If you are a housing association tenant, and you believe that you have been subject to unfair treatment by your housing association in the UK, you can make a complaint or may be entitled to compensation as required by law.
A housing association is a non-profit organization that rents houses and flats to people on low incomes or with particular needs.
Every housing association owes a number of responsibilities to tenants which include:
- carrying out any repairs which it is responsible for
- decorating the outside of your property once every seven years
- giving you permission to sublet, transfer or exchange your property if it’s reasonable to do so
- allowing you to keep lodgers
- working with you to try to manage the situation if you fall into rent arrears.
However, your housing association may have failed in the discharge of these responsibilities. This will lead to unfair treatment of the tenants. Unfair treatment also arises when the housing association treats a tenant more favourably than another. This could be a result of racial differences, religious beliefs, gender, disability, sexual orientation, etc.
The Equality Act 2010 outlines that discrimination can occur if you are not treated equally as a result of:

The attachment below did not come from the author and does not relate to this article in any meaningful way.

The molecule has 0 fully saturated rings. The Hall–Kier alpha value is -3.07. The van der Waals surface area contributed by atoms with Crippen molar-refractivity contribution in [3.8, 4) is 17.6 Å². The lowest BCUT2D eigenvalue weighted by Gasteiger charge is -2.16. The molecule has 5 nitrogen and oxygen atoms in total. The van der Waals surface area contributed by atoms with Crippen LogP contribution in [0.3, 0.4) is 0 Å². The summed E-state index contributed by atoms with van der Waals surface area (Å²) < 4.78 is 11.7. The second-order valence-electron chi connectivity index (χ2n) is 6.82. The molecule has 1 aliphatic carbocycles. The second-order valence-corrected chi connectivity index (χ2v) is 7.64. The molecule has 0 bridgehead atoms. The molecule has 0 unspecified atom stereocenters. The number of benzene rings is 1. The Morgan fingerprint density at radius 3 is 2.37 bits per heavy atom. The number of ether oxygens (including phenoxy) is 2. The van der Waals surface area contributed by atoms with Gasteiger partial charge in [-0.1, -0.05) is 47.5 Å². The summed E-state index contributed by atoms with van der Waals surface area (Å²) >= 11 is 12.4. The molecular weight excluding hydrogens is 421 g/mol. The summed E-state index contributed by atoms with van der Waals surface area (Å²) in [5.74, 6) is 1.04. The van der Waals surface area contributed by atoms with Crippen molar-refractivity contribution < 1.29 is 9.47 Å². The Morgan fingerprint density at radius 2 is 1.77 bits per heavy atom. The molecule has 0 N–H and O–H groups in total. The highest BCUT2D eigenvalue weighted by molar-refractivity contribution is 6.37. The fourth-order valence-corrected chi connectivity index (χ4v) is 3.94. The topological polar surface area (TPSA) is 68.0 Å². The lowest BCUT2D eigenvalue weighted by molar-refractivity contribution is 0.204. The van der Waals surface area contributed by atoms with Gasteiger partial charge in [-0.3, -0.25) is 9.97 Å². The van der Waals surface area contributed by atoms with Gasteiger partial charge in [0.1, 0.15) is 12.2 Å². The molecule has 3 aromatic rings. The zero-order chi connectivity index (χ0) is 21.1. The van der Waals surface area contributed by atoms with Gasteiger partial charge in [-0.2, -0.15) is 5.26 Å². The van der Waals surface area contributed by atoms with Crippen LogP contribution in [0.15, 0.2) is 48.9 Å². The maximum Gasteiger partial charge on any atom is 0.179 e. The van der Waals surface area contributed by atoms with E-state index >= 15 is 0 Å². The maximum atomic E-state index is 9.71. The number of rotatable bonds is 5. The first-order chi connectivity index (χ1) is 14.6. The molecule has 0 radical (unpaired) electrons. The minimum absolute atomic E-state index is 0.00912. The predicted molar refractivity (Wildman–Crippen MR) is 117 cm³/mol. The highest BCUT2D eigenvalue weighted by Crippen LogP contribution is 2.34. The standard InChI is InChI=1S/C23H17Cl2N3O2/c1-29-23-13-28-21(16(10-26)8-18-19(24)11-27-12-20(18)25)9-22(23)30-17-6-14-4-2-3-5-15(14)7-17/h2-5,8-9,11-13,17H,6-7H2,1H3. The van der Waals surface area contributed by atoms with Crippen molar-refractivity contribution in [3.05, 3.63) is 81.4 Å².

- Pregnancy and maternity
- Religious beliefs
- Gender reassignment
- Sexual orientation
If you have been unfairly treated or discriminated against by your housing association, it will please you to know that you can make claims against your landlord or the housing association.
Each housing association has a complaints procedure which explains:
- how you make a complaint
- how your landlord deal with your complaint
- what you can do if you’re not happy with their response to your complaint
The complaints procedure should be on your landlord’s website. However, if you’re unable to find it, you can enquire from your house officer for a copy.
What can I complain about?
Using the complaints procedure, you can complain against your landlord or housing association if you’re unhappy about:
- how your housing association treated you
- a decision your housing association has made about your case
- the quality of service your housing association provided
- how long it’s taking the association to do something.
You may also complain about housing disrepair as a fault of your landlord or the housing association. In this case, you can make housing disrepair claims against the defaulting party.
|You can choose to make your complaint in writing or by talking to your housing association. |
While making your complaints, it is important to state in clear terms:
To find out whether you might qualify for a housing disrepair compensation, feel free to contact us today to speak with an expert at no cost